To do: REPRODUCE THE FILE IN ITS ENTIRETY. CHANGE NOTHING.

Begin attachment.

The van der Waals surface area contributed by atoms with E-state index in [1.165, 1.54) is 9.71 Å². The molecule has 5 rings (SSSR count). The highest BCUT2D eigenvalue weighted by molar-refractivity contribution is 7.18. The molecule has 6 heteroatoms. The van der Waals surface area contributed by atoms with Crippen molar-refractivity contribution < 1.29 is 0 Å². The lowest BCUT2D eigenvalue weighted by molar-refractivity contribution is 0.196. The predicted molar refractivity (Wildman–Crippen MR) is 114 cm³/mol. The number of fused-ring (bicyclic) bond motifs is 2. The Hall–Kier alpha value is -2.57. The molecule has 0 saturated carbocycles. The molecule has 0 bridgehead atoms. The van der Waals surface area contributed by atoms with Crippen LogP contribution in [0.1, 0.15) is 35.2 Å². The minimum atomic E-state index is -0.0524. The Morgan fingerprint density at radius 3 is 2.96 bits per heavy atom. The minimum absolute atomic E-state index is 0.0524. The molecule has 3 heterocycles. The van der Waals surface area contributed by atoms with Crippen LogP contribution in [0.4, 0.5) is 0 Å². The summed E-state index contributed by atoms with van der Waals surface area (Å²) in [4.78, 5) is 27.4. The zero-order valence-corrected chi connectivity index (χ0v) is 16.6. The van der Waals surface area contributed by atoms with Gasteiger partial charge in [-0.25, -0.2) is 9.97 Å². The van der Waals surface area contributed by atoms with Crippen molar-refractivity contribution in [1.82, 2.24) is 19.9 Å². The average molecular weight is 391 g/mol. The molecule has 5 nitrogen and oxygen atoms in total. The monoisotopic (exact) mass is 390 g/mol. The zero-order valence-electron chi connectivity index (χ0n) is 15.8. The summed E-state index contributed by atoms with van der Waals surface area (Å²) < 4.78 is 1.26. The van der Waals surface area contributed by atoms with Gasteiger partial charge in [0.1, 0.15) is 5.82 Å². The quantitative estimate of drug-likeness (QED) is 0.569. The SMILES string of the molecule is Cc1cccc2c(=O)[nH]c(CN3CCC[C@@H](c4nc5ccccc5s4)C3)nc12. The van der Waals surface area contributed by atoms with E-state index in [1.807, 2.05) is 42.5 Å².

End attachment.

The van der Waals surface area contributed by atoms with E-state index in [1.165, 1.54) is 9.71 Å². The molecule has 5 rings (SSSR count). The highest BCUT2D eigenvalue weighted by molar-refractivity contribution is 7.18. The molecule has 6 heteroatoms. The van der Waals surface area contributed by atoms with Crippen molar-refractivity contribution < 1.29 is 0 Å². The lowest BCUT2D eigenvalue weighted by molar-refractivity contribution is 0.196. The predicted molar refractivity (Wildman–Crippen MR) is 114 cm³/mol. The number of fused-ring (bicyclic) bond motifs is 2. The Hall–Kier alpha value is -2.57. The molecule has 0 saturated carbocycles. The molecule has 0 bridgehead atoms. The van der Waals surface area contributed by atoms with Crippen LogP contribution in [0.1, 0.15) is 35.2 Å². The minimum atomic E-state index is -0.0524. The Morgan fingerprint density at radius 3 is 2.96 bits per heavy atom. The minimum absolute atomic E-state index is 0.0524. The molecule has 3 heterocycles. The van der Waals surface area contributed by atoms with Crippen LogP contribution in [0.4, 0.5) is 0 Å². The summed E-state index contributed by atoms with van der Waals surface area (Å²) in [4.78, 5) is 27.4. The zero-order valence-corrected chi connectivity index (χ0v) is 16.6. The van der Waals surface area contributed by atoms with Gasteiger partial charge in [-0.25, -0.2) is 9.97 Å². The van der Waals surface area contributed by atoms with Crippen molar-refractivity contribution in [1.82, 2.24) is 19.9 Å². The average molecular weight is 391 g/mol. The molecule has 5 nitrogen and oxygen atoms in total. The monoisotopic (exact) mass is 390 g/mol. The zero-order valence-electron chi connectivity index (χ0n) is 15.8. The summed E-state index contributed by atoms with van der Waals surface area (Å²) < 4.78 is 1.26. The van der Waals surface area contributed by atoms with Gasteiger partial charge in [0.1, 0.15) is 5.82 Å². The quantitative estimate of drug-likeness (QED) is 0.569. The SMILES string of the molecule is Cc1cccc2c(=O)[nH]c(CN3CCC[C@@H](c4nc5ccccc5s4)C3)nc12. The van der Waals surface area contributed by atoms with E-state index in [1.807, 2.05) is 42.5 Å².